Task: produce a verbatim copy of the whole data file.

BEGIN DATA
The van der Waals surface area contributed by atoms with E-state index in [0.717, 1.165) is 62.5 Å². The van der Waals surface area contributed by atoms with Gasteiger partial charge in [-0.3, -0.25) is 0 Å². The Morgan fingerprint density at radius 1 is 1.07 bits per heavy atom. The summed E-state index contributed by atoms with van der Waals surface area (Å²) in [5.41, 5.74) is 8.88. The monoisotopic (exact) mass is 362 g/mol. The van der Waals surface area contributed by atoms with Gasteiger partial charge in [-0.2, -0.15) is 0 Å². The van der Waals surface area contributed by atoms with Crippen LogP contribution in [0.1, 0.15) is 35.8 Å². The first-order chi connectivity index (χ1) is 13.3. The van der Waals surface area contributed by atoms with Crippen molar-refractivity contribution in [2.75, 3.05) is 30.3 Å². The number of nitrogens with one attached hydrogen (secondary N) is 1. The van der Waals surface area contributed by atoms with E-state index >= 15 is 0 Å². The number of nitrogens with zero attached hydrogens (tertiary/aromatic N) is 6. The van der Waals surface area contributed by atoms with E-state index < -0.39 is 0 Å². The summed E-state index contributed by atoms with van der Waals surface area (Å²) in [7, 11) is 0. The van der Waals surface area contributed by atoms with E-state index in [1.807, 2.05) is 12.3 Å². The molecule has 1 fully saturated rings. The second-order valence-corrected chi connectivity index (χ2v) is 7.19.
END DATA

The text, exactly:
The van der Waals surface area contributed by atoms with E-state index in [0.717, 1.165) is 62.5 Å². The van der Waals surface area contributed by atoms with Gasteiger partial charge in [-0.3, -0.25) is 0 Å². The Morgan fingerprint density at radius 1 is 1.07 bits per heavy atom. The summed E-state index contributed by atoms with van der Waals surface area (Å²) in [5.41, 5.74) is 8.88. The monoisotopic (exact) mass is 362 g/mol. The van der Waals surface area contributed by atoms with Gasteiger partial charge in [-0.2, -0.15) is 0 Å². The van der Waals surface area contributed by atoms with Crippen LogP contribution in [0.1, 0.15) is 35.8 Å². The first-order chi connectivity index (χ1) is 13.3. The van der Waals surface area contributed by atoms with Crippen molar-refractivity contribution in [2.75, 3.05) is 30.3 Å². The number of nitrogens with one attached hydrogen (secondary N) is 1. The van der Waals surface area contributed by atoms with E-state index >= 15 is 0 Å². The number of nitrogens with zero attached hydrogens (tertiary/aromatic N) is 6. The van der Waals surface area contributed by atoms with E-state index < -0.39 is 0 Å². The summed E-state index contributed by atoms with van der Waals surface area (Å²) in [7, 11) is 0. The van der Waals surface area contributed by atoms with E-state index in [1.807, 2.05) is 12.3 Å². The molecule has 1 fully saturated rings. The second-order valence-corrected chi connectivity index (χ2v) is 7.19.